The Cloud Industry Forum’s (CIF) fourth annual research project into cloud adoption trends in the UK has revealed a worrying lack of concern being paid to SLAs by end users when migrating to the cloud. While this may be because they feel cloud providers are meeting their SLA commitments, a study by Queen Mary University has shown a myriad of problems with cloud SLAs. APM Group, the CIF’s independent certification partner, has called on users to review SLAs with care, pointing to the CIF Code of Practice as a means to vet potential cloud suppliers.
The research, conducted in Q3 2013, polled 250 senior IT and business decision-makers to gain insight into attitudes, experiences and trends across the UK end user community. Although concerns about data security and data privacy ranked highly among end users during the migration process, just one in five (20 per cent) stated that they were concerned about contractual liability for services if SLAs are not met.
According to Richard Pharro, CEO of APM Group, the CIF figures betray a lack of awareness as to the importance of cloud contracts when selecting a CSP:
“That just one in five of respondents cite concern over contractual liability for cloud services is a concern in itself. In the wake of recent service provider closures, such as that of Nirvanix, 2e2 and Doyenz, which were unexpected and left users and their data vulnerable, we would have expected this figure to be a good deal higher. As these cases attest, by failing to pay proper attention to cloud contracts, business may be putting themselves, and their data, at risk.”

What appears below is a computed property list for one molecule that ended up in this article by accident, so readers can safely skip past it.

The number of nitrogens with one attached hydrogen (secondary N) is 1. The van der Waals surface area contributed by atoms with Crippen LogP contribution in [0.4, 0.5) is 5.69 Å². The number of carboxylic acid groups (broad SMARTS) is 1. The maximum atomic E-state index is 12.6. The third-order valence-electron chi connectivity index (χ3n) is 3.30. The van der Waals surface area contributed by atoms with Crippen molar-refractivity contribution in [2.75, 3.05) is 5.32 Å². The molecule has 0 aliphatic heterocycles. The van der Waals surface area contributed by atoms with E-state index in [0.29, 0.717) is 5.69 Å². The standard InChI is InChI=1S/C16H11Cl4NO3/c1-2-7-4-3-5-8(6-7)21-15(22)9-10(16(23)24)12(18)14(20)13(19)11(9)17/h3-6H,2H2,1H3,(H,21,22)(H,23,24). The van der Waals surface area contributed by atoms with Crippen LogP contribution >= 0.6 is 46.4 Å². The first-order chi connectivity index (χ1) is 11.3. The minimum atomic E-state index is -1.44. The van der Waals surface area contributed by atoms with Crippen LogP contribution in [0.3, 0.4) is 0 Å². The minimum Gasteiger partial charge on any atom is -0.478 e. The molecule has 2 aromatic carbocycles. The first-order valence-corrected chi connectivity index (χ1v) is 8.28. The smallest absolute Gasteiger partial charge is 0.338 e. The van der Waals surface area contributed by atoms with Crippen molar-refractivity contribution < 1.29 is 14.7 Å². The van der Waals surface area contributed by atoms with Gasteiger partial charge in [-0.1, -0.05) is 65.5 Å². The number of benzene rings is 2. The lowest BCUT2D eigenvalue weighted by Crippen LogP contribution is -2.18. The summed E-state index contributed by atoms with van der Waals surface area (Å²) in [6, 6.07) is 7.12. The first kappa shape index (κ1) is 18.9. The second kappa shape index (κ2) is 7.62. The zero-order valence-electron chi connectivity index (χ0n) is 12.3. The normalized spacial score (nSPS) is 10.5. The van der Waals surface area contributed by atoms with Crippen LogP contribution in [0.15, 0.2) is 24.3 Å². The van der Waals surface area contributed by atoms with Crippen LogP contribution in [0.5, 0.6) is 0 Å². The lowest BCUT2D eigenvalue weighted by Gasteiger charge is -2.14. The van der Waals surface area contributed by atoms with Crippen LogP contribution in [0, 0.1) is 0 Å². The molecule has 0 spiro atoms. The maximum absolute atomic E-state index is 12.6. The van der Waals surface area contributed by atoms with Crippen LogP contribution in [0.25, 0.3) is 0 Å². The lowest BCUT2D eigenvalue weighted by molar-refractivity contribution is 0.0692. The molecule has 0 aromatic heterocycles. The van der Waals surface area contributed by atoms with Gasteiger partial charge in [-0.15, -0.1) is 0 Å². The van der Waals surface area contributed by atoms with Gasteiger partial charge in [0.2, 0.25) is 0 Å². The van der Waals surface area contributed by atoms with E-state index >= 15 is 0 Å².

Last year, a study by Queen Mary University of London (QMUL) identified common clauses in a wide range of both off-the-shelf and negotiated cloud contracts that raised cause for concern. These included attempts by suppliers to avoid liability for failures, service level agreements that do not match the needs of the business, incompatibility with EU data protection rules, and the right of suppliers to change service features without notice.
“Unfortunately, some cloud providers are opaque in the way that they operate,” he continued. “The prevalence of click-through licenses, some of which are littered with unfair terms and conditions, highlighted by QMUL, drives home the necessity of the Cloud Industry Forum’s Code of Practice (CoP).”
“CSPs that have certified against the CoP are required to operate in an open, straightforward and transparent way that has been vetted by CIF. The public disclosure requirement ensures that all key information about services, organisational set-up and contracts is readily available, to ensure that end users can make informed decisions about their choice of provider,” Pharro concluded.